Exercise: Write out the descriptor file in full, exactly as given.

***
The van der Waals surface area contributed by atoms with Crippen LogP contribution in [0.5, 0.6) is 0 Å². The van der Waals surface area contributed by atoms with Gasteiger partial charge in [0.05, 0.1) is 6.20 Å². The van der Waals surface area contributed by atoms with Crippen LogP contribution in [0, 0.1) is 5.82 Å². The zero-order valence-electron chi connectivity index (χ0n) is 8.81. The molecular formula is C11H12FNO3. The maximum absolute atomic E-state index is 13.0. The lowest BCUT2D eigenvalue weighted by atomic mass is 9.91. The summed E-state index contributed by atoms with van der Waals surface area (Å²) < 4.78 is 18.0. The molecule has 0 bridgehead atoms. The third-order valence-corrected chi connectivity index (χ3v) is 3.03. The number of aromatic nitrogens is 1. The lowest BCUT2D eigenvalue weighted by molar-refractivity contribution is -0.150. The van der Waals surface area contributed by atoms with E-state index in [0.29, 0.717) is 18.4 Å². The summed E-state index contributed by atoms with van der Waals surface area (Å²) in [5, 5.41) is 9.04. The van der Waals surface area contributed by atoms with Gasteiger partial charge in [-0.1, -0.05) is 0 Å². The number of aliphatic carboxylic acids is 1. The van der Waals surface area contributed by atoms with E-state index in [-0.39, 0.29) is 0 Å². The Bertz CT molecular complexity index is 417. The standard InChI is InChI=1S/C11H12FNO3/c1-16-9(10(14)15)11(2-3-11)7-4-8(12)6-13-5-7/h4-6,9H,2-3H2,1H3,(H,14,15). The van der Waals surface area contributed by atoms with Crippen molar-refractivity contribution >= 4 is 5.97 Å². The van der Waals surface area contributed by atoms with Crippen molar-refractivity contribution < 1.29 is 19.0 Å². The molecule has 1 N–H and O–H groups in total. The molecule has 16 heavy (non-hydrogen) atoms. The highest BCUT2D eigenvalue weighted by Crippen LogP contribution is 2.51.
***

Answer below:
The van der Waals surface area contributed by atoms with Crippen LogP contribution in [0.5, 0.6) is 0 Å². The van der Waals surface area contributed by atoms with Gasteiger partial charge in [0.05, 0.1) is 6.20 Å². The van der Waals surface area contributed by atoms with Crippen LogP contribution in [0, 0.1) is 5.82 Å². The zero-order valence-electron chi connectivity index (χ0n) is 8.81. The molecular formula is C11H12FNO3. The maximum absolute atomic E-state index is 13.0. The lowest BCUT2D eigenvalue weighted by atomic mass is 9.91. The summed E-state index contributed by atoms with van der Waals surface area (Å²) < 4.78 is 18.0. The molecule has 0 bridgehead atoms. The third-order valence-corrected chi connectivity index (χ3v) is 3.03. The number of aromatic nitrogens is 1. The lowest BCUT2D eigenvalue weighted by molar-refractivity contribution is -0.150. The van der Waals surface area contributed by atoms with E-state index in [0.29, 0.717) is 18.4 Å². The summed E-state index contributed by atoms with van der Waals surface area (Å²) in [5, 5.41) is 9.04. The van der Waals surface area contributed by atoms with Gasteiger partial charge in [-0.1, -0.05) is 0 Å². The number of aliphatic carboxylic acids is 1. The van der Waals surface area contributed by atoms with E-state index in [-0.39, 0.29) is 0 Å². The Bertz CT molecular complexity index is 417. The standard InChI is InChI=1S/C11H12FNO3/c1-16-9(10(14)15)11(2-3-11)7-4-8(12)6-13-5-7/h4-6,9H,2-3H2,1H3,(H,14,15). The van der Waals surface area contributed by atoms with Crippen molar-refractivity contribution >= 4 is 5.97 Å². The van der Waals surface area contributed by atoms with Crippen molar-refractivity contribution < 1.29 is 19.0 Å². The molecule has 1 N–H and O–H groups in total. The molecule has 16 heavy (non-hydrogen) atoms. The highest BCUT2D eigenvalue weighted by Crippen LogP contribution is 2.51.